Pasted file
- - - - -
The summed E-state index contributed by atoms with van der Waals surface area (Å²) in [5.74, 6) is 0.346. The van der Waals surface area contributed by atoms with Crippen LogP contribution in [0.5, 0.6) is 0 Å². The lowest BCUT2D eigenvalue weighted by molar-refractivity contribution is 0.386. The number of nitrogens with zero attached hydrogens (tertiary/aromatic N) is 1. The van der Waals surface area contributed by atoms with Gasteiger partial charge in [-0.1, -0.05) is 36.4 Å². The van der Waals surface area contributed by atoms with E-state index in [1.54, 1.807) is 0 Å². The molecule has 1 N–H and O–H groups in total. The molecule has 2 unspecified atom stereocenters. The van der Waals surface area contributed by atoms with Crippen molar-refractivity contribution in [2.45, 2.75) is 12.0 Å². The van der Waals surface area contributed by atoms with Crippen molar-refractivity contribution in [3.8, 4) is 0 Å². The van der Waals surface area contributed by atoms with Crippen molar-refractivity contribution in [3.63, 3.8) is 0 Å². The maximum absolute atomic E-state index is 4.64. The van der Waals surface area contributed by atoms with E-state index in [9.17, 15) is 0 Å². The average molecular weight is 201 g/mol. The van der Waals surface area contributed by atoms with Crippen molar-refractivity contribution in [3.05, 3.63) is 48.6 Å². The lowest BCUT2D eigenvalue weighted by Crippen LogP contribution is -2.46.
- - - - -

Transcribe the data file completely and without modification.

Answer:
The summed E-state index contributed by atoms with van der Waals surface area (Å²) in [5.74, 6) is 0.346. The van der Waals surface area contributed by atoms with Crippen LogP contribution in [0.5, 0.6) is 0 Å². The lowest BCUT2D eigenvalue weighted by molar-refractivity contribution is 0.386. The number of nitrogens with zero attached hydrogens (tertiary/aromatic N) is 1. The van der Waals surface area contributed by atoms with Gasteiger partial charge in [-0.1, -0.05) is 36.4 Å². The van der Waals surface area contributed by atoms with E-state index in [1.54, 1.807) is 0 Å². The molecule has 1 N–H and O–H groups in total. The molecule has 2 unspecified atom stereocenters. The van der Waals surface area contributed by atoms with Crippen molar-refractivity contribution in [2.45, 2.75) is 12.0 Å². The van der Waals surface area contributed by atoms with Crippen molar-refractivity contribution in [3.8, 4) is 0 Å². The van der Waals surface area contributed by atoms with Crippen molar-refractivity contribution in [3.63, 3.8) is 0 Å². The maximum absolute atomic E-state index is 4.64. The van der Waals surface area contributed by atoms with E-state index in [9.17, 15) is 0 Å². The average molecular weight is 201 g/mol. The van der Waals surface area contributed by atoms with Crippen molar-refractivity contribution in [3.05, 3.63) is 48.6 Å². The lowest BCUT2D eigenvalue weighted by Crippen LogP contribution is -2.46.